A New Kind of Holiness

View the readings for this Sunday.

Sunday, July 14, 2019, Fifteenth Sunday in Ordinary Time
Dt 30:10-14
•Ps 69:14, 17, 30-31, 33-34, 36, 37
•Lk 10:25-37

By Marc Massery
Holiness is not always what we think it should be.

In the Gospel reading this Sunday, standing before a crowd of pious Jews, Jesus challenges ancient prejudices by framing a common enemy, a Samaritan, as the hero of His parable.

Two Pass By
We all remember this timeless tale. Traveling on a road from Jerusalem to Jericho, a Jew gets robbed and beaten by brigands. A priest walks by - a fellow Jew. Surely, he would come to the aid of this helpless, half-dead man on the side of the road. But he passes by. According to Scripture scholar William Barclay, "No doubt he was remembering that he who touched a dead man was unclean for seven days."

Then a Levite - yet another Jew - comes along. However, like the priest, he also passes by without helping. According to Barclay, bandits often used decoys to lure unsuspecting travelers so they could ambush and steal from them. This Levite, therefore, may have been thinking he was doing the right thing by avoiding potential danger.

Regardless of why these men in Christ's story might have passed by without helping, clearly, they put other priorities ahead of their call to love and serve one another by coming to this injured man's rescue.

Some Area of Compassion
Next, Jesus says that a Samaritan comes by. At first mention, the Jews listening to the story might have assumed that this Samaritan was one of the original criminals returning to finish the job. After all, the Jews hated the Samaritans because they considered them unorthodox and unholy. Long ago, they had violated God's commands, as interpreted by mainstream Jews, and intermarried with Gentiles.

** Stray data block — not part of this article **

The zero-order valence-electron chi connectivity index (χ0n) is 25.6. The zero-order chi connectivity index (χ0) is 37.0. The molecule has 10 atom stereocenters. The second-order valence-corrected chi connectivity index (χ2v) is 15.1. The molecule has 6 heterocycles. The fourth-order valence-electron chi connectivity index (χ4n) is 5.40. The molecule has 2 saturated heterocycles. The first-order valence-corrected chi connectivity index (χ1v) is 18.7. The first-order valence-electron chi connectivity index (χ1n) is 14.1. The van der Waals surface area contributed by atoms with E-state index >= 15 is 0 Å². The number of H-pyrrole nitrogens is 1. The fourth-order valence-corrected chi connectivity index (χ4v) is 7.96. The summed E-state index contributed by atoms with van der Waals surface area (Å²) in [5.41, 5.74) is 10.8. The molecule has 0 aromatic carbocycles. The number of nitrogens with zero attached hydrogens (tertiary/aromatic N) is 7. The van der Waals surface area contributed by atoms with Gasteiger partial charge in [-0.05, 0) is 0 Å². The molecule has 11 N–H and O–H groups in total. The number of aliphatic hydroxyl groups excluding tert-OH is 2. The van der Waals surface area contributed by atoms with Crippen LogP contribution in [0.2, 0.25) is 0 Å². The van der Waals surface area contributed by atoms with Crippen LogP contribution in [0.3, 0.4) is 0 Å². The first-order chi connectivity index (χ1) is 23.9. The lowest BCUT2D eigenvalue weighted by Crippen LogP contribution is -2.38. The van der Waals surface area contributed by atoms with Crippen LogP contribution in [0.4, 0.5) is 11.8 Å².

Though this Samaritan is not orthodox by first century Jewish standards, and though he knows the Jews see him as an outcast, he has better intentions than the two Jews that pass by before him. Through this Samaritan, Jesus reveals a new idea of holiness. Despite the taboo of touching something potentially unclean, despite the possibility that this could all be a trap, despite the bitter rivalry between Jews and Samaritans, this charitable man lets his love and compassion, not self-righteousness and fear, guide his actions.

"Moved with compassion at the sight," this Samaritan not only treats and bandages the injured Jew, but he brings him to an inn and finances his stay until he becomes well (see Lk 10:33-35). The Samaritan goes above and beyond to help his enemy.

By letting love lead, the Samaritan proves an important truth about Jesus Christ and His Gospel. He demonstrates that true holiness demands loving our neighbors in both word and deed, despite fear of harm, despite race, despite cultural taboos, and despite certain religious practices at times.

As Jesus says to St. Faustina in her Diary, "I demand from you deeds of mercy, which are to arise out of love for Me. You are to show mercy to your neighbors always and everywhere. You must not shrink from this or try to excuse or absolve yourself from it" (742).

We need to do more than merely believe in Christ. We need to do more than follow the basic rules of the faith. We need to let faith lead us into going out of our way, going out of our comfort zones, to show one another mercy and compassion. When we let love lead us, when we allow our faith in the Lord to help us overcome our self-righteousness, fears, and prejudices, we'll begin to live more and more as Christ intended.

View the next Sunday Scripture Preview.

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